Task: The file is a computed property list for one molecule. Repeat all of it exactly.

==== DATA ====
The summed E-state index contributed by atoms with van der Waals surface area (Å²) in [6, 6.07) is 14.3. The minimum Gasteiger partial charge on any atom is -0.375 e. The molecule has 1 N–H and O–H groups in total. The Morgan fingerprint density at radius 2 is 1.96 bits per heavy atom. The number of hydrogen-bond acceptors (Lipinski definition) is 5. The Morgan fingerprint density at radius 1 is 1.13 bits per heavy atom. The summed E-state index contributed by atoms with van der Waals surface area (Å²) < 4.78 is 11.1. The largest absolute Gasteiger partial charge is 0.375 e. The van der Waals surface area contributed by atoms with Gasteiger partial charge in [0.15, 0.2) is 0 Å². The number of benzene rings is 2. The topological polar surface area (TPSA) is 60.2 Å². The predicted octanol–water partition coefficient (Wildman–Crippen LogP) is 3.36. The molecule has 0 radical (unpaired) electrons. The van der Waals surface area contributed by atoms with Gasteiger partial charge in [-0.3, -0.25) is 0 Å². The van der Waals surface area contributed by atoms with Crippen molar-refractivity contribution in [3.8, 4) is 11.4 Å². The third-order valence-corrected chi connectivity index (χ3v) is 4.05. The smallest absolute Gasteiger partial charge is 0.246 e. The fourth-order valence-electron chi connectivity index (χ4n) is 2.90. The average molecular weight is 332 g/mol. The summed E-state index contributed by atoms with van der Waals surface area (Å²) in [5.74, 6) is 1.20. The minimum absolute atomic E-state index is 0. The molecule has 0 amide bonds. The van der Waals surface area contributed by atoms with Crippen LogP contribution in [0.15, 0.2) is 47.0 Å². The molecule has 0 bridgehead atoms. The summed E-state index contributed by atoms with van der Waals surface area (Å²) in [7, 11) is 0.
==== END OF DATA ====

The summed E-state index contributed by atoms with van der Waals surface area (Å²) in [6, 6.07) is 14.3. The minimum Gasteiger partial charge on any atom is -0.375 e. The molecule has 1 N–H and O–H groups in total. The Morgan fingerprint density at radius 2 is 1.96 bits per heavy atom. The number of hydrogen-bond acceptors (Lipinski definition) is 5. The Morgan fingerprint density at radius 1 is 1.13 bits per heavy atom. The summed E-state index contributed by atoms with van der Waals surface area (Å²) < 4.78 is 11.1. The largest absolute Gasteiger partial charge is 0.375 e. The van der Waals surface area contributed by atoms with Gasteiger partial charge in [0.15, 0.2) is 0 Å². The number of benzene rings is 2. The topological polar surface area (TPSA) is 60.2 Å². The predicted octanol–water partition coefficient (Wildman–Crippen LogP) is 3.36. The molecule has 0 radical (unpaired) electrons. The van der Waals surface area contributed by atoms with Gasteiger partial charge in [-0.3, -0.25) is 0 Å². The van der Waals surface area contributed by atoms with Crippen molar-refractivity contribution in [3.8, 4) is 11.4 Å². The third-order valence-corrected chi connectivity index (χ3v) is 4.05. The smallest absolute Gasteiger partial charge is 0.246 e. The fourth-order valence-electron chi connectivity index (χ4n) is 2.90. The average molecular weight is 332 g/mol. The summed E-state index contributed by atoms with van der Waals surface area (Å²) in [5.74, 6) is 1.20. The minimum absolute atomic E-state index is 0. The molecule has 0 amide bonds. The van der Waals surface area contributed by atoms with Crippen LogP contribution in [0.15, 0.2) is 47.0 Å². The molecule has 0 bridgehead atoms. The summed E-state index contributed by atoms with van der Waals surface area (Å²) in [7, 11) is 0.